Journal of Consulting and Clinical Psychology 09/2014; 83(1). DOI:10.1037/a0038005 · 4.85 Impact Factor
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    • "This task was informed by the theoretical framework used in Integrative Behavioral Couple Therapy (IBCT; Christensen et al. 1995, 2004; Jacobson et al. 2000). IBCT involves helping the couple improve communication about problem solving in the relationship (i.e., conflict resolution strategies). "
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    ABSTRACT: The present research builds upon the extant literature as it assesses psychophysiological factors in relation to empathy, conflict resolution, and romantic relationship satisfaction. In this study, we examined physiological reactivity of individuals in the context of emotionally laden interactions with their romantic partners. Participants (N = 31) completed self-report measures and attended in-person data collection sessions with their romantic partners. Participants were guided through discussions of problems and strengths of their relationships in vivo with their partners while we measured participants' skin conductance level (SCL) and interbeat interval (IBI) of the heart. We hypothesized that participants' level of empathy towards their partners would be reflected by physiological arousal (as measured by SCL and IBI) and relationship satisfaction, such that higher levels of empathy would be linked to changes in physiological arousal and higher relationship satisfaction. Further, we hypothesized that differences would be found in physiological arousal (as measured by SCL and IBI) based on the type of conflict resolution strategy used by participants. Finally, we hypothesized that differences would be found in empathy towards partner and relationship satisfaction based on the type of conflict resolution strategies used by participants. Results partially supported hypotheses and were discussed in light of existing knowledge based on empirical and theoretical sources.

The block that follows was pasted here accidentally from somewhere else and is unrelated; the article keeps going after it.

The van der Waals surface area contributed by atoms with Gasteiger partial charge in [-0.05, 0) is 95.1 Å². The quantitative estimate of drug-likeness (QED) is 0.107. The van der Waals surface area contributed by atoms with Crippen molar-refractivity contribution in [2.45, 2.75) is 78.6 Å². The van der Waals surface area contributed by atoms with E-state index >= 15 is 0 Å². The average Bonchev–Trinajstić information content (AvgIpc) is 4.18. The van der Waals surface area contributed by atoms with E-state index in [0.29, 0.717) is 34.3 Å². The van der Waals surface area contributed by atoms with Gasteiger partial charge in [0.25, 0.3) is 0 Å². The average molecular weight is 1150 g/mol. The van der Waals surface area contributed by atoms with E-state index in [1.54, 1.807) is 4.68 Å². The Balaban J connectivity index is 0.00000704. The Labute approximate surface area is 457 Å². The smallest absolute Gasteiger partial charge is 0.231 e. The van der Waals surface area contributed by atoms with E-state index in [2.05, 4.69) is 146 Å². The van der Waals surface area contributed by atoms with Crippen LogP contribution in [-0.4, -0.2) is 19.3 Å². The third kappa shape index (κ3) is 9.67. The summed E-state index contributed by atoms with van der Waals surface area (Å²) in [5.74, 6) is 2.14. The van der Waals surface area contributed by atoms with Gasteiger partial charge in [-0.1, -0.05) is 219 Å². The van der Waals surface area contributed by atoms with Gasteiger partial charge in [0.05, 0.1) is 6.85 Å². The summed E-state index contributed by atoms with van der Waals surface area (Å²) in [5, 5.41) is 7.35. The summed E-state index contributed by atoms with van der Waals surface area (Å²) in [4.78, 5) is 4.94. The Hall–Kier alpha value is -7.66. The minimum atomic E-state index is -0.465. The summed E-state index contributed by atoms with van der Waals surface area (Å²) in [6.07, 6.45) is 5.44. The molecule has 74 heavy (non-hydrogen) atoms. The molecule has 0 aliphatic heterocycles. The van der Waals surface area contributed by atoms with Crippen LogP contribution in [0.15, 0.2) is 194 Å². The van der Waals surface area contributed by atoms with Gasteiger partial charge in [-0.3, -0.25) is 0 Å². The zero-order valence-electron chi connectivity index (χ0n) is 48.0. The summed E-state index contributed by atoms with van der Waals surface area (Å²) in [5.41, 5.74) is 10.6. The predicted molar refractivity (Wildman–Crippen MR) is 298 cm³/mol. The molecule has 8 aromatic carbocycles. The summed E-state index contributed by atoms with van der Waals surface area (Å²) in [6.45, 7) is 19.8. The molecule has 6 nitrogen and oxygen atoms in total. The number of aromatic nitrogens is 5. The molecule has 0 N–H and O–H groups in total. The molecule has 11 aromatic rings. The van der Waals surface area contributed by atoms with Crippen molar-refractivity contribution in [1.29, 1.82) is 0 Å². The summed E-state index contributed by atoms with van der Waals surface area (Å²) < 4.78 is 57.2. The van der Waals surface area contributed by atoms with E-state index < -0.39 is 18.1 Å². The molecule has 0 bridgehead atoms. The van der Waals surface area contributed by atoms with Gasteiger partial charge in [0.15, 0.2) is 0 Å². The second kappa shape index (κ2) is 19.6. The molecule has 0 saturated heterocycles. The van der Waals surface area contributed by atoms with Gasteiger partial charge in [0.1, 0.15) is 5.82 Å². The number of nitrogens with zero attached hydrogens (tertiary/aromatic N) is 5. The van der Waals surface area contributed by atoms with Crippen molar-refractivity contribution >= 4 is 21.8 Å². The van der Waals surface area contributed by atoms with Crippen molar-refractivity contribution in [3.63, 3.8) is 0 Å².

Applied Psychophysiology and Biofeedback 11/2013; 39(1). DOI:10.1007/s10484-013-9237-2 · 1.13 Impact Factor
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    • "Spanier, 1976). The LW cutoff score of 100, which differentiates satisfied couples from dissatisfied couples, is widely accepted (Christensen et al., 2004; Freeston & Plechaty, 1997). In the present study, the coefficient alpha for the LW was .75. "
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    ABSTRACT: Abstract This study examined whether therapist gender, professional discipline, experience conducting couple therapy, and average 2(nd) session alliance score would account for the variance in outcomes attributed to the therapist. We investigated therapist variability in couple therapy with 158 couples randomly assigned to and treated by 18 therapists in a naturalistic setting. Consistent with previous studies in individual therapy, therapists accounted for 8.0% of the variance in client outcomes and 10% of the variance in client alliance scores. Therapist average alliance score and experience conducting couple therapy were salient predictors of client outcomes attributed to therapist. In contrast, therapist gender and discipline did not significantly account for the variance in client outcomes attributed to therapists. Tests of incremental validity demonstrated that therapist average alliance score and therapist experience uniquely accounted for the variance in outcomes attributed to the therapist. Emphasis on improving therapist alliance quality and specificity of therapist experience in couple therapy are discussed.
    Journal of Sex and Marital Therapy 07/2013; 40(6). DOI:10.1080/0092623X.2013.772552 · 1.27 Impact Factor